When Amina Ibrahim, an indigene of Baruten Local Government Area of Kwara State completed her secondary education in 2017, she looked forward to gaining admission into the university to pursue her dream of becoming a certified nurse. The following year, she registered for the Unified Tertiary Matriculation Examination (UTME) but was denied admission despite securing the cut-off mark.
“I wrote another UTME and failed, but I never gave up. Then I made another attempt for the third time and passed. I was very happy when I received my admission letter to study for a Bachelor of Science degree in Nursing from the Zamfara State University (ZAMSUT). I even hosted a small party in our family compound before proceeding for matriculation,” she said.
But no sooner had the footsteps of family members, friends, and well-wishers who came to celebrate with her for securing a university admission faded, than Amina began to feel frustrated.
“My happiness for securing admission into the ZAMSUT turned into bitterness because it soon dawned on me that I had entered ‘one-chance’. Since my matriculation, I have not been stable in school as an undergraduate. In 2020 we spent almost two years away from the school due to the coronavirus palaver.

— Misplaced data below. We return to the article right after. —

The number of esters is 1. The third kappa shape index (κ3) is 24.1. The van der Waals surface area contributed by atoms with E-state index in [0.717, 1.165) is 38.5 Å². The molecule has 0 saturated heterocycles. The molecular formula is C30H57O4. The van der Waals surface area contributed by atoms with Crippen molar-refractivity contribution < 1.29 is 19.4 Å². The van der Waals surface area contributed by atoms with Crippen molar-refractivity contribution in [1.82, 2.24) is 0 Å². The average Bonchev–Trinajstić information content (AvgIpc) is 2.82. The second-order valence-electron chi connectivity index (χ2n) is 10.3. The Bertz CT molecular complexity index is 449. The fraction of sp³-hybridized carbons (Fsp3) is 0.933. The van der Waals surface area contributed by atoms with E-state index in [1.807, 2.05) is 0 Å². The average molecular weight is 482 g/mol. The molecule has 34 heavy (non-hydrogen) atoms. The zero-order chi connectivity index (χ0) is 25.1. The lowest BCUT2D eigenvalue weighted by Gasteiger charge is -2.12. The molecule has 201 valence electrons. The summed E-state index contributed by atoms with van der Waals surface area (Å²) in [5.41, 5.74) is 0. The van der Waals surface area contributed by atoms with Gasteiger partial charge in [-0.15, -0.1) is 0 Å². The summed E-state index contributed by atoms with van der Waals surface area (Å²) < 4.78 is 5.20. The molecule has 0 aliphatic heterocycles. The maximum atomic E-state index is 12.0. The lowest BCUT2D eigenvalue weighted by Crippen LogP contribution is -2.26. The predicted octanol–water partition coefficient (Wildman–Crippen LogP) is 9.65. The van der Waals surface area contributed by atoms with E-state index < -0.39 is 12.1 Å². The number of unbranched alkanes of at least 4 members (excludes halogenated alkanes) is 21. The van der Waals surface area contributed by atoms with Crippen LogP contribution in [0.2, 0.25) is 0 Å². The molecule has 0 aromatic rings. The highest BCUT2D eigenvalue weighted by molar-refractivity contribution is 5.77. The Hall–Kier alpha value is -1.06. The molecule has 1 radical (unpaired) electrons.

“Then I realized that the school depended only on visiting lecturers because they don’t have permanent academic and non-academic staff,” said Amina, who is now in her 200-level.
She is just one out of the many students of Zamfara State University who are worried over the deteriorating state of affairs in the institution. Another student, who also reads Nursing, lamented that they had found themselves in a rather bad situation.
The 200-level student who craved anonymity said the state government was playing politics with the university.
“Zamfara is the only state in the country that didn’t have a state university before it was established by the immediate past governor, Abdulaziz Yari. When the current government took over, he suspended the university before reopening it.